Groups Threaten to Sue for more Wild Steelhead Protection in Lower Columbiaby Bill Bakke
NW Fishletter, January 31, 2003
Several fish conservation groups from Oregon have issued a 60-day letter notifying the states and NOAA Fisheries they will take legal action unless changes are made in the lower Columbia gillnet fishery to better protect ESA-listed wild steelhead. The groups are worried that this year's season will be a repeat of last year when gillnetters exceeded the incidental take permit on wild steelhead, the limit established under the ESA that protects them.
"We have talked about it for three years and it is time to take action," said Jason Miner, conservation director for Oregon Trout, whose group announced the potential lawsuit, along with Washington Trout, and the Native Fish Society. "We have invested time and money into habitat repair and protection and it is unacceptable to have a small commercial fishery take so many steelhead. Legal action is an obvious step we have to take to protect these fish."
According to documents presented to the Oregon Fish and Wildlife Commission last December, problems were evident in the tangle net fishery designed to release wild chinook while allowing for harvest of hatchery stocks that display a clipped fin. In last year's winter fishery, the agency allowed commercial fishermen to use 5.5-inch mesh gill net, but it turned out to be too large. "...The wrong mesh size for steelhead contributed to the high numbers of steelhead handled in the commercial fishery," said harvest managers, who also noted the steelhead run was unusually large, with 21,700 steelhead being handled, including 13,000 unmarked steelhead (wild).
Steelhead have been protected from commercial harvest by Oregon and Washington since the mid-1970s in the lower Columbia as well as being protected under federal law, but the incidental take permit issued by NOAA Fisheries allows harvesters to kill up to 2 percent of the threatened steelhead in the fishery that targets spring chinook.
According to ODFW biologists, "the immediate mortality rate for steelhead caught was 2 percent...and the long-term mortality rate is estimated to be between 20% to 50%. In any case, impacts to ESA-listed winter steelhead are likely above the preseason guideline of 2 percent for mainstem fisheries."
NOAA Fisheries biologist Peter Dygert says the incidental take permit is not a guideline. "It is a cap, a limit they are supposed to manage to," he said. "We are trying to move to a live capture-type fishery, and the fish managers are trying to make it work. We want a viable fishery that stays within the impact limits that are low enough to recover the fish. We set the criteria that will protect the fish and the managers figure out how to stay within the limits."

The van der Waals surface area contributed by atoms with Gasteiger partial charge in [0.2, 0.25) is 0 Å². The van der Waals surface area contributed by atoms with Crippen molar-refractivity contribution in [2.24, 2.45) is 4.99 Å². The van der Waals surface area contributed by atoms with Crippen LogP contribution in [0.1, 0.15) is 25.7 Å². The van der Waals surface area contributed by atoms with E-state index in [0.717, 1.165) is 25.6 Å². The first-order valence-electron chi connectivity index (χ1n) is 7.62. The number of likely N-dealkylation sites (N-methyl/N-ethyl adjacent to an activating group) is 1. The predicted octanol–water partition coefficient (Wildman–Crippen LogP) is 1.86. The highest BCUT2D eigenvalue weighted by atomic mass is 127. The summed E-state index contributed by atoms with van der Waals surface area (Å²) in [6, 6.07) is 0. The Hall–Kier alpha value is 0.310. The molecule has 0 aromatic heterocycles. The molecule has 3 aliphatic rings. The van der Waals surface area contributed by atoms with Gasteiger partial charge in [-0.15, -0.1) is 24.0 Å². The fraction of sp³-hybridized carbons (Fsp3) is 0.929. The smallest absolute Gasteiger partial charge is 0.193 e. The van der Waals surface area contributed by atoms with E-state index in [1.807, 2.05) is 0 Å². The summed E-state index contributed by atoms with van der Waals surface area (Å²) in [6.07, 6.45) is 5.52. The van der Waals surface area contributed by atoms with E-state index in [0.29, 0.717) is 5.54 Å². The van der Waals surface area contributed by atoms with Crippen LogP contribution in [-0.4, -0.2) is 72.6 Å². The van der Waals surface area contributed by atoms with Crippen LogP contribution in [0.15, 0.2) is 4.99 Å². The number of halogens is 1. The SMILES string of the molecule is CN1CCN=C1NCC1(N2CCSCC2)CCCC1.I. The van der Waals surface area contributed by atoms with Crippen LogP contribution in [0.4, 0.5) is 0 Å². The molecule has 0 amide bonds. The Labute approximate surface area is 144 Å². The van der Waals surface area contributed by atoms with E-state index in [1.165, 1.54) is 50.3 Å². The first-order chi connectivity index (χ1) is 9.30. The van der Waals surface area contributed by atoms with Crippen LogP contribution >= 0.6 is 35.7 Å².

Steve Sanders, ODFW legal council, said the state is still looking at fishing methods that limit harm to wild fish. "As part of the biological opinion and U.S. v Oregon, we are continuing to explore options for selective fisheries and we believe the tangle net offers some promise."
But conservation groups are not so sure. Their notice of intent to sue includes conditions for increasing protection for steelhead. They have proposed "the lower Columbia River fishery be directly and adequately monitored and terminated or suspended if it appears likely that the number of…steelhead impacted by the fishery will exceed permitted levels."
The groups want the gillnet mesh size reduced to 3.5 inches in the 2003 fishery (it is proposed to be 4.25 inches), the requirement of a daylight fishery, and timed to avoid steelhead interception. They also want harvest managers to open and close more often to allow more steelhead escapement and confine gillnetters to below the town of St. Helens. They are also asking for the fishery to be suspended when the steelhead encounter rate exceeds 5 percent of the catch.
Dygert said harvest managers and NOAA Fisheries are expecting to establish a steelhead impact threshold based on predicted run size, encounter rates and an impact limit of 2 percent. He admitted it was a "difficult management problem." Once the threshold was reached, he expected managers to close the fishery down, but he didn't oppose reopening it as long as the harvest stayed within the incidental take limit.
Oregon Trout's Jason Miner does not disagree with Dygert, but he isn't so sure the fishery can be carried out and still protect steelhead. "The fishery will kill a lot of fish this year if we do not take action to prevent it," he said. "We are seeking greater monitoring. They need to determine how many fish they are taking each day and not exceed the limit of 2 percent. It is logical to shut down the fishery as they approach the limit," Miner said.
The states are proposing a fishery that will use new technology, time and area closures, encourage the use of "excluder" nets that would intercept fewer steelhead, and increase monitoring. This effort is expected to cost $600,000 and is being funded by the Bonneville Power Administration.
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